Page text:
Cynthia Nixon is opening up about her character Miranda Hobbes' sexuality in an interview for Variety's cover story about Sara Ramírez, who plays Miranda's new love interest, Che Diaz, on the "Sex and the City" revival.
On HBO Max's "And Just Like That…," the headstrong lawyer makes strides in both her career and love life after quitting her job at a corporate law firm to go back to school and then abandoning her marriage to Steve explore her own bisexuality.
According to Nixon, Miranda's newfound journey was first discussed when showrunner Michael Patrick King asked her if she wanted Miranda to be a queer character. The role would also be reflective of Nixon herself, who identifies as queer and is currently married to education activist Christine Marinoni.
"I was like, 'Sure, why not!'" Nixon told Variety. "If we're trying to do different stuff, and show different worlds, and show different aspects of these characters, why not do that?"
For the storyline, King wanted to focus on Miranda's marriage, specially her departure from it, and initially proposed that Miranda have an affair with her professor. Nixon, however, opposed the idea.
"I know we're crossing a lot of boundaries here that people have a lot of opinions about, but for me a boundary that I don't want to see Miranda cross is dating her professor, you know?" she explained. "That's not OK with me."
Instead, Miranda falls in love with Che — a non-binary, queer stand-up comedian who co-hosts a podcast alongside Carrie Bradshaw (Sarah Jessica Parker) — and leaves her husband, Steve (David Eigenberg). The romance was regarded as controversial by many viewers. But King said it made sense, especially because Miranda got "married against her will almost."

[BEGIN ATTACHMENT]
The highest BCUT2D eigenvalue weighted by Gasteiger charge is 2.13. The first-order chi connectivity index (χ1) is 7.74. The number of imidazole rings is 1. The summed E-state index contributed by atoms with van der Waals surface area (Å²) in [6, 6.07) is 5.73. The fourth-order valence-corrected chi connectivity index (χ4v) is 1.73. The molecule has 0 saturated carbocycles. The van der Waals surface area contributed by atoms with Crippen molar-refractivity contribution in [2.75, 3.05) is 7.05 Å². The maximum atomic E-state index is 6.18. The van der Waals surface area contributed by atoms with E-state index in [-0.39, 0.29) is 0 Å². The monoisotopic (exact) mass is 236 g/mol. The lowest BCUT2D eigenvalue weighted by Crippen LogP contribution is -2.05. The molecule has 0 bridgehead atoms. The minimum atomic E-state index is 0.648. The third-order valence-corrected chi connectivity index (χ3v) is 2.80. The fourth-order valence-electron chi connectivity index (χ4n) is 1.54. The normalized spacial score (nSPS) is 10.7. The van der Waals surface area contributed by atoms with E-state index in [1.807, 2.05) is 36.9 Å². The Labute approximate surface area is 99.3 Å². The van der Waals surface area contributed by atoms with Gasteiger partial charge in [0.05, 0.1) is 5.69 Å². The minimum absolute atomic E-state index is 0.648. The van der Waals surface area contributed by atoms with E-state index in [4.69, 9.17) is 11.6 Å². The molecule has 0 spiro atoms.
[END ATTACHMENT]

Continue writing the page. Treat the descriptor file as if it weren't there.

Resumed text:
"Miranda was an anarchy character," King said. "She was like, 'Why do I have to wear a dress and go out and pretend guys are smarter than they are?'"
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When asked if she always thought Miranda was queer, Nixon responded with an enthusiastic, "Yes!"
"Even though she was only really interested in men, I think that Miranda had many other queer and frankly, lesbianic qualities about her," she said. "And I think for a lot of gay women, she — we didn't have a gay woman! But she was a stand-in for the gay women we didn't have."
Nixon continued, "Miranda has always grappled with power, and female power versus male power, and women getting the short end of the stick — and that's a big issue for women who are queer. I think not having to be under a man's thumb has always been one of the very appealing things that being with another woman has to offer."
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